As every proud guardian of a Jack Russell Terrier knows our wonderful balls of fur come with a seemingly endless supply of energy. They can run around, play and explore through the whole day and not get tired. Add their high intelligence into the mix and you get excellent athletes.
Agility is a fun sport for the both of you and an excellent way to focus your mind and body on beating a series of physically and mentally challenging obstacles. The only way to be successful is for you to work together as a team.
The basic gist of it is that you must beat the clock traversing a diverse obstacle course in a preordained order. The course is always designed in such a way that your pet isn’t able to successfully finish it on their own. You must memorize the designated sequence in advance and verbally guide them through the course. Obstacles have to be overcome in a designated way or you’re penalized. That means that all your training, speed and accuracy will be put to the test.
The course consists of diverse obstacles that present your dog with series of mental and physical challenges. Usually, it’s a combination of various jumps, tunnels, dog walks, A-frames, and seesaws. The length, layout, and difficulty of a given course are left to the judges to decide in accordance with the level and class of the competition.
Different obstacles demand a different approach for their successful completion. Contact obstacles like seesaws, dog walks, and A-frames demand that your dog places at least one paw in a differently colored zone during the ascent and descent from the obstacle.
When doing a jump the dog must take care not to touch or collapse one of the obstacles (usually a loosely placed horizontal bar). If there is a tunnel the dog must pass through it. There are various other obstacles that demand that different tasks be performed – for instance, the dog has to wait a preordained amount of time in the pause box or slalom between the weave poles, etc. If they refuse or fail to do an obstacle in a designated way and order they get penalty points which will be deducted from their overall score.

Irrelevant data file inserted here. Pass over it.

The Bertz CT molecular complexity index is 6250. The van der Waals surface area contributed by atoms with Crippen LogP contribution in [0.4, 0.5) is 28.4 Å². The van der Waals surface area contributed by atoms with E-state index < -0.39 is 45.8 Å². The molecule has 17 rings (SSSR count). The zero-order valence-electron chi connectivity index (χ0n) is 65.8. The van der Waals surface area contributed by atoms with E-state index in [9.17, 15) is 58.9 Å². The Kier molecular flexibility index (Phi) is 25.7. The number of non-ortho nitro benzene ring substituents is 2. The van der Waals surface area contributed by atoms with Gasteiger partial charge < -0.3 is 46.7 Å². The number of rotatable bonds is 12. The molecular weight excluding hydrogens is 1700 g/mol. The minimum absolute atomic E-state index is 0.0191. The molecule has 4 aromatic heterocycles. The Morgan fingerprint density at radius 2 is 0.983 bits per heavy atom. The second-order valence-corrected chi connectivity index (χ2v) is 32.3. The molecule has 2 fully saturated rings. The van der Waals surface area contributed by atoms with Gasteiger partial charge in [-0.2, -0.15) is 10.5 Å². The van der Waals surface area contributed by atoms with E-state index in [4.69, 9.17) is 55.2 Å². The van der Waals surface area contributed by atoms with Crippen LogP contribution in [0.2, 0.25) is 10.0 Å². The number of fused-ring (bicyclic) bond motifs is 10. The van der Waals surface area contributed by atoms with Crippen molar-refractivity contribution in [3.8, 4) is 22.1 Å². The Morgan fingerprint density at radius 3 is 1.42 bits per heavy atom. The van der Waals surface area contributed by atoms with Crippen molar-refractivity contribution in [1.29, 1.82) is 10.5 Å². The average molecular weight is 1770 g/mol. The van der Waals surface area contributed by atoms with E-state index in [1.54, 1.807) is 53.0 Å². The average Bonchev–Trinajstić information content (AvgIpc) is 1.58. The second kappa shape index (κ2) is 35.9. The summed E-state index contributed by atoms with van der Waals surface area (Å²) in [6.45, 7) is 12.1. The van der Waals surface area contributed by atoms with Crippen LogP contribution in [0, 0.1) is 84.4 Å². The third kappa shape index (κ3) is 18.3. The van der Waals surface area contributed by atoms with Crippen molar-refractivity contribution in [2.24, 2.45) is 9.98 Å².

The rules of the game
Rules differ between various kennel clubs and dog associations – some might have special grading systems, allow for special kinds and variations of obstacles or even have special competition classes in their events. You should check out their rules and regulations before applying and training for the competition.
One universal rule is that you aren’t allowed to physically guide your darling through the course but instead depend on verbal commands and gestures to communicate. This is a real test of all the hard work that both of you invested in training up to that point. You have to be a real team to succeed.
You have to know each other very well in order to be able to move, think, predict and correct each other during the run.
Don’t worry, nobody expects smaller breeds to jump over the same height as larger ones so the obstacles are adjusted to accommodate dogs of different stature. Standard time is also often adjusted according to the dog’s stature and ranking (novices get more time and sometimes, even more, leeway than seasoned champions).
When to start training
Keep in mind that dog agility is above all a physically demanding sport and that your dog might be injured. The most common injuries are contusions, strains, and sprains. Training puppies is discouraged for fear of possible permanent joint damage due to their still developing skeletal and muscular structure.
You can start training on a real obstacle course (such as the easy to assemble Affordable Agility in the Bag) once your pet is fully grown – usually after 1 year of age for smaller breeds and after up to 18 months for large breeds. Up until then, it’s best for them to hone their obedience skills especially at greater distances – that’s crucial for your success.
If you decide that this is something both of you would enjoy I’d recommend consulting the comprehensive Beginner’s Guide to Dog Agility. It will give you an excellent insight into the sport, give you detailed advice on positive training techniques and even show you how to make your own agility obstacles.
Agility can be a great challenge for the both of you. You can do it just for the fun of it without ever entering a single competition. Your energetic JRT will have a great way to spend his pent up energy and you’ll enjoy playing, training, bonding and exercising with them.
Share your thoughts, experiences, and advice on the matter in the comments below.
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